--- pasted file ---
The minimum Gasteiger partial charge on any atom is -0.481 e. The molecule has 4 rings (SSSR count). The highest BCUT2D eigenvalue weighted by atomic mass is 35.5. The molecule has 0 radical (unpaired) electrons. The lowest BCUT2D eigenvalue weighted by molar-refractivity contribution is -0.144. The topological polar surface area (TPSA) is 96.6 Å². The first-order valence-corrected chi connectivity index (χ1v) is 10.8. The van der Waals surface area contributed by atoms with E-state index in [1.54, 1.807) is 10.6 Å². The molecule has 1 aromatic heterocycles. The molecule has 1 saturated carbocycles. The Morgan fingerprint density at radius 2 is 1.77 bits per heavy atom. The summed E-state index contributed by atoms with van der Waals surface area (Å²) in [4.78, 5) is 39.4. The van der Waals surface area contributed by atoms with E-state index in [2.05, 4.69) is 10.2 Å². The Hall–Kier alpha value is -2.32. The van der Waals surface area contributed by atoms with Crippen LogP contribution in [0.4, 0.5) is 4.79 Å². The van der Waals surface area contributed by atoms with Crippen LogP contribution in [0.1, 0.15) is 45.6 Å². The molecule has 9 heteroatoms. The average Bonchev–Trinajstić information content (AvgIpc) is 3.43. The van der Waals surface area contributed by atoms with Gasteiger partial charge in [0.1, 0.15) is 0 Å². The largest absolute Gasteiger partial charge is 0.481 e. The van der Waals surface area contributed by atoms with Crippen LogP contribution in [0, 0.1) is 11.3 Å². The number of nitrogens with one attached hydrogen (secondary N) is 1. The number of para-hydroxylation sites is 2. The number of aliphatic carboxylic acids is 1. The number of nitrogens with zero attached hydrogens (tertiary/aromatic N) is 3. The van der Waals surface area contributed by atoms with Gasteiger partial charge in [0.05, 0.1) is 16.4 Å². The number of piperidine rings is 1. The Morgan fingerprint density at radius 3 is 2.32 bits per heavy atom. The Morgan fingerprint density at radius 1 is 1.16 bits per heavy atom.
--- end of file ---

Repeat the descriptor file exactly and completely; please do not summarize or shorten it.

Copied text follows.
The minimum Gasteiger partial charge on any atom is -0.481 e. The molecule has 4 rings (SSSR count). The highest BCUT2D eigenvalue weighted by atomic mass is 35.5. The molecule has 0 radical (unpaired) electrons. The lowest BCUT2D eigenvalue weighted by molar-refractivity contribution is -0.144. The topological polar surface area (TPSA) is 96.6 Å². The first-order valence-corrected chi connectivity index (χ1v) is 10.8. The van der Waals surface area contributed by atoms with E-state index in [1.54, 1.807) is 10.6 Å². The molecule has 1 aromatic heterocycles. The molecule has 1 saturated carbocycles. The Morgan fingerprint density at radius 2 is 1.77 bits per heavy atom. The summed E-state index contributed by atoms with van der Waals surface area (Å²) in [4.78, 5) is 39.4. The van der Waals surface area contributed by atoms with E-state index in [2.05, 4.69) is 10.2 Å². The Hall–Kier alpha value is -2.32. The van der Waals surface area contributed by atoms with Crippen LogP contribution in [0.4, 0.5) is 4.79 Å². The van der Waals surface area contributed by atoms with Crippen LogP contribution in [0.1, 0.15) is 45.6 Å². The molecule has 9 heteroatoms. The average Bonchev–Trinajstić information content (AvgIpc) is 3.43. The van der Waals surface area contributed by atoms with Gasteiger partial charge in [0.1, 0.15) is 0 Å². The largest absolute Gasteiger partial charge is 0.481 e. The van der Waals surface area contributed by atoms with Crippen LogP contribution in [0, 0.1) is 11.3 Å². The number of nitrogens with one attached hydrogen (secondary N) is 1. The number of para-hydroxylation sites is 2. The number of aliphatic carboxylic acids is 1. The number of nitrogens with zero attached hydrogens (tertiary/aromatic N) is 3. The van der Waals surface area contributed by atoms with Gasteiger partial charge in [0.05, 0.1) is 16.4 Å². The number of piperidine rings is 1. The Morgan fingerprint density at radius 3 is 2.32 bits per heavy atom. The Morgan fingerprint density at radius 1 is 1.16 bits per heavy atom.